"Verification & Validation: What Can We Learn From Software Engineers?"
Scott Bingham, John Knight, John Lach, and Elisabeth Strunk
University of Virginia
Technology scaling has enabled increasingly complex designs to be implemented on a single integrated circuit. As a result, while the FPGAs of the 1990’s were relatively low-capacity devices, modern FPGAs are capable of implementing extremely complex designs. This rise in FPGA capacity has coincided with their incorporation into a variety of mission- and safety-critical applications, including military defense and aerospace, where designers are increasingly taking advantage of the dynamic reconfigurability of FPGAs.
One of the more significant system changes that has been brought about by increased FPGA densities is their direct interface with elaborate operating environments. Specifications are no longer expressed as Boolean functions that need to be implemented. Rather, they are expressed as user-level functionality that must be provided. In the past this has been the realm of software running on typical microprocessors.
Despite these dramatic changes in the complexity, criticality, and architecture of FPGA-based designs, hardware verification and validation (V&V) methodologies have remained relatively stagnant. Verification – the assurance that a design properly implements its specifications – typically employs traditional methods of simulation and testing. While this was suitable for the low-complexity, low-criticality designs that have been implemented in the past, it has become painfully apparent that more powerful techniques are needed for modern designs. Validation – the assurance that a specification meets its functional and non-functional requirements – has received even less attention. These issues are problematic for hardware design in general, but they become even more acute in FPGA-based design due to the added complexity associated with dynamic reconfiguration.
While FPGA design has only recently had to deal with increasing complexity and criticality, the software community has long wrestled with such issues, yielding rigorous and formal approaches to software V&V. For example, many sophisticated formal languages have been developed that facilitate the precise statement and analysis of specifications. These languages have been shown to: (1) reduce specification defects merely as a result of their use; (2) facilitate effective communication between engineers; and (3) permit a wide variety of analyses that detect a number of specification defects automatically. Formal languages also enable a formal approach to verification. Thus, for example, proofs can be established about desirable properties of an implementation. In some cases, these properties are application independent; for example, freedom from deadlock. In others, properties are derived from the application. Application-specific properties range from simple predicates over application state up to complete satisfaction of a specification by its implementation.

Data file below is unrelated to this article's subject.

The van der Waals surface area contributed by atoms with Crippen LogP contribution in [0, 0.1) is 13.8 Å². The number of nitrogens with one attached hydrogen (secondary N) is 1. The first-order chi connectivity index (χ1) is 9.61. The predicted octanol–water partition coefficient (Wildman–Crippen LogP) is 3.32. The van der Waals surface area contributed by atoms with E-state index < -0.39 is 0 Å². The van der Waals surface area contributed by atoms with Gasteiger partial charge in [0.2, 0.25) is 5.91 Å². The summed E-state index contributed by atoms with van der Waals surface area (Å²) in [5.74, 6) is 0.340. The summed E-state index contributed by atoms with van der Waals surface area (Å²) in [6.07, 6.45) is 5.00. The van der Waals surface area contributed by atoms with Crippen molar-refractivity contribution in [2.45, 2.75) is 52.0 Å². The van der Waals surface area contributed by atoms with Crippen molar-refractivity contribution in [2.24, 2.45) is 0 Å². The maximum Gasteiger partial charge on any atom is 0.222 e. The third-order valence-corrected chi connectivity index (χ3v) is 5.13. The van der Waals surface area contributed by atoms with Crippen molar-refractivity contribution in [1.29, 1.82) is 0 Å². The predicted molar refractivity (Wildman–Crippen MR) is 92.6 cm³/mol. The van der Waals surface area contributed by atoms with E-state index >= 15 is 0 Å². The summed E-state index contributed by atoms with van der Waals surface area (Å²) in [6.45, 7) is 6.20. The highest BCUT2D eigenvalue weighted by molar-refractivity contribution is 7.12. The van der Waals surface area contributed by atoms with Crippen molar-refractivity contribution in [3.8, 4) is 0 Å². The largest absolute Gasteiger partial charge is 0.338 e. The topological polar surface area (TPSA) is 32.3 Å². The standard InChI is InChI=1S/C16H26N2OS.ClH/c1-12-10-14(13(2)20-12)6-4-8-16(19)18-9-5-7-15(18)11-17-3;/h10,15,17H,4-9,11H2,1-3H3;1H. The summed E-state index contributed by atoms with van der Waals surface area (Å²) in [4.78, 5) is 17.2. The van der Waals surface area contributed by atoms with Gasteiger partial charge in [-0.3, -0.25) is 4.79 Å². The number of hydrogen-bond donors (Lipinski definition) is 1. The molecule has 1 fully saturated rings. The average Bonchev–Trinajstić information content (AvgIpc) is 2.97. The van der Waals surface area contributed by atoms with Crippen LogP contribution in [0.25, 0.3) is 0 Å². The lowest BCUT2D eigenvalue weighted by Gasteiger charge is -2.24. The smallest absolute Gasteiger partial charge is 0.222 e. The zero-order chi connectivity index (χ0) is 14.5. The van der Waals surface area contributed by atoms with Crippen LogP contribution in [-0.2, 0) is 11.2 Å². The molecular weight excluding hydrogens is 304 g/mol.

Software techniques are clearly relevant to FPGA-based systems, but not all of the approaches apply, and those that do cannot be used without tailoring them to the needs of FPGAs. This paper provides an introductory analysis of opportunities to leverage approaches currently in use in the software field to create the FPGA V&V methodologies of the future. In particular, we review the state of the art in software V & V and discuss the relevance and applicability of the various techniques to FPGAs.
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